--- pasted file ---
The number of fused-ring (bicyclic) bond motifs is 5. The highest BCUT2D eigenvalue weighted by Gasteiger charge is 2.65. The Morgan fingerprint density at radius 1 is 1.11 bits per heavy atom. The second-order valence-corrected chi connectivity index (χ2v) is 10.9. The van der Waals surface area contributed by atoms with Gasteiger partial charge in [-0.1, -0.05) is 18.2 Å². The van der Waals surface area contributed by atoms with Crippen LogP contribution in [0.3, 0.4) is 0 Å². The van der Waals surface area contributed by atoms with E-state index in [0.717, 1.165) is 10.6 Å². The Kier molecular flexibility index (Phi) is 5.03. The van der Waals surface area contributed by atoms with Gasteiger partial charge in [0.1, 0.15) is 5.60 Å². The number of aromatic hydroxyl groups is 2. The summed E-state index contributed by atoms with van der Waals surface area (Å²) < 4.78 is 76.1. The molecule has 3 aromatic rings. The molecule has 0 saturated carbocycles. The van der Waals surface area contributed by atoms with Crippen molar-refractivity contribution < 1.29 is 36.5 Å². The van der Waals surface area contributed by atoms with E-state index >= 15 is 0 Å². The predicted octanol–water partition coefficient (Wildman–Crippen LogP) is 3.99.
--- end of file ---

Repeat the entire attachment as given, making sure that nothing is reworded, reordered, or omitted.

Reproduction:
The number of fused-ring (bicyclic) bond motifs is 5. The highest BCUT2D eigenvalue weighted by Gasteiger charge is 2.65. The Morgan fingerprint density at radius 1 is 1.11 bits per heavy atom. The second-order valence-corrected chi connectivity index (χ2v) is 10.9. The van der Waals surface area contributed by atoms with Gasteiger partial charge in [-0.1, -0.05) is 18.2 Å². The van der Waals surface area contributed by atoms with Crippen LogP contribution in [0.3, 0.4) is 0 Å². The van der Waals surface area contributed by atoms with E-state index in [0.717, 1.165) is 10.6 Å². The Kier molecular flexibility index (Phi) is 5.03. The van der Waals surface area contributed by atoms with Gasteiger partial charge in [0.1, 0.15) is 5.60 Å². The number of aromatic hydroxyl groups is 2. The summed E-state index contributed by atoms with van der Waals surface area (Å²) < 4.78 is 76.1. The molecule has 3 aromatic rings. The molecule has 0 saturated carbocycles. The van der Waals surface area contributed by atoms with Crippen molar-refractivity contribution < 1.29 is 36.5 Å². The van der Waals surface area contributed by atoms with E-state index >= 15 is 0 Å². The predicted octanol–water partition coefficient (Wildman–Crippen LogP) is 3.99.